contraband was shipped to Grand Terre. Great quantities of foreign mer- lived a quiet life raising cattle on Grand Terre. With the success of Grand
chandise accumulated on the island and were distributed to the New Isle’s hotels. several businessmen were convinced they could covert the
Orleans’ market. To meet the demand for storage space. Lafitte acquired former home of Jean Lafitte into a tourist attraction. They bought the
a warehouse in New Orleans and built one in Donaldsonville. At Grand Llulla estate for $2,500 intending “to divide it up into building sites for
Terre, 40 warehouses were built along with slave pens, dwellings. a hospi- themselves and hold the remainder” (New Orleans Times-Democrat.
tal. and an improved fort (DeGrummond, 1961). 1893, p. 9). These investors believed that “if the railroad extends seven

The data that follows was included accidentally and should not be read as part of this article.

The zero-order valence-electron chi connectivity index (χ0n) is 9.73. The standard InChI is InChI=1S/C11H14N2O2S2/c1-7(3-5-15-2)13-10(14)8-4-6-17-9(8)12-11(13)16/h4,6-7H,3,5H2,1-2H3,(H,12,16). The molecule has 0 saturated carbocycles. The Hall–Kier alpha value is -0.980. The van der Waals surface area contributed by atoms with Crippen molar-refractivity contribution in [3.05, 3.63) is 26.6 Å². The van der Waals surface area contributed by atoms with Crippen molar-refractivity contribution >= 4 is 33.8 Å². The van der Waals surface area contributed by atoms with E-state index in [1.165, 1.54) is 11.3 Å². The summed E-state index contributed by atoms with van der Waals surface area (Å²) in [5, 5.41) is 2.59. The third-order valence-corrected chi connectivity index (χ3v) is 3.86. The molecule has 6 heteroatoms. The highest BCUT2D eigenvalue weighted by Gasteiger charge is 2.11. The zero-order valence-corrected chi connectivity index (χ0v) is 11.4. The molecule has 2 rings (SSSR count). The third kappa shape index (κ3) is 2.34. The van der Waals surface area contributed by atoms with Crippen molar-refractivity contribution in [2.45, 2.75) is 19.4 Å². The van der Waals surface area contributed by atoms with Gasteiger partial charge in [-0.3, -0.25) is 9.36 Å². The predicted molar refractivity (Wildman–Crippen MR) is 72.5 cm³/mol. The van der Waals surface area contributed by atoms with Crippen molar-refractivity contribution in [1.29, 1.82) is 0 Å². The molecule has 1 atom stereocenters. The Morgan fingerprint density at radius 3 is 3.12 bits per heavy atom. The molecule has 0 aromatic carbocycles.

miles [11 kilometers] toward the bay they will have a small bonanza”
(New Orleans Times-Democrat. 1893, p. 9). However, the railroad was
never built, no hotel was constructed, and the island reverted to its
original form. To build Fort Livingston, brick was shipped to the site from the
Louisiana State Library. Louisiana Photographic Archives). Mississippi Gulf coast. Shells removed from Indian middens were also
utilized. With time and the elements the structure became a derelict
relic of the past, ca. 1933: (Pen and ink postcard drawing by George
LOUISIANA BARRIER ISLAND EROSION STUDY
ATLAS OF SHORELINE CHANGES I-2150-A
Erosion at the eastern end of Grande Terre Island, 1840-1854: (National Archives, Record Group 77, Drawer
90, Sheet 34).
Erosion at the western end of Grande Terre Island, 1840-1886: (National Archives, Record Group 77, Drawer 90,
Floor Plan of